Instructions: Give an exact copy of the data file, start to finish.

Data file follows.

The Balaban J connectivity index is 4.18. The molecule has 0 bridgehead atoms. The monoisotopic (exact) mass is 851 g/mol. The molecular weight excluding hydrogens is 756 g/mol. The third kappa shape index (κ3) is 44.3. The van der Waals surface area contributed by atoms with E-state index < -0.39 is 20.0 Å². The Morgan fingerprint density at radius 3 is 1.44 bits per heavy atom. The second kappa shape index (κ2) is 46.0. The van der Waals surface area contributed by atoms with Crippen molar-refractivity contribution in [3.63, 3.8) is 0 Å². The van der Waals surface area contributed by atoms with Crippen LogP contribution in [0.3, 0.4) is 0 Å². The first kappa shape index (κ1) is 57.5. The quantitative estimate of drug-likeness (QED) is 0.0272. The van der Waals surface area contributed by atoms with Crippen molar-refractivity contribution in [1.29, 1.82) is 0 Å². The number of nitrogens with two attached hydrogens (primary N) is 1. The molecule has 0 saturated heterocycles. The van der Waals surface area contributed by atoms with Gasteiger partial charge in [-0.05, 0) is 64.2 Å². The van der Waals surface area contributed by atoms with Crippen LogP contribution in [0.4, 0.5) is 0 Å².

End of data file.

The Balaban J connectivity index is 4.18. The molecule has 0 bridgehead atoms. The monoisotopic (exact) mass is 851 g/mol. The molecular weight excluding hydrogens is 756 g/mol. The third kappa shape index (κ3) is 44.3. The van der Waals surface area contributed by atoms with E-state index < -0.39 is 20.0 Å². The Morgan fingerprint density at radius 3 is 1.44 bits per heavy atom. The second kappa shape index (κ2) is 46.0. The van der Waals surface area contributed by atoms with Crippen molar-refractivity contribution in [3.63, 3.8) is 0 Å². The van der Waals surface area contributed by atoms with Crippen LogP contribution in [0.3, 0.4) is 0 Å². The first kappa shape index (κ1) is 57.5. The quantitative estimate of drug-likeness (QED) is 0.0272. The van der Waals surface area contributed by atoms with Crippen molar-refractivity contribution in [1.29, 1.82) is 0 Å². The number of nitrogens with two attached hydrogens (primary N) is 1. The molecule has 0 saturated heterocycles. The van der Waals surface area contributed by atoms with Gasteiger partial charge in [-0.05, 0) is 64.2 Å². The van der Waals surface area contributed by atoms with Crippen LogP contribution in [0.4, 0.5) is 0 Å².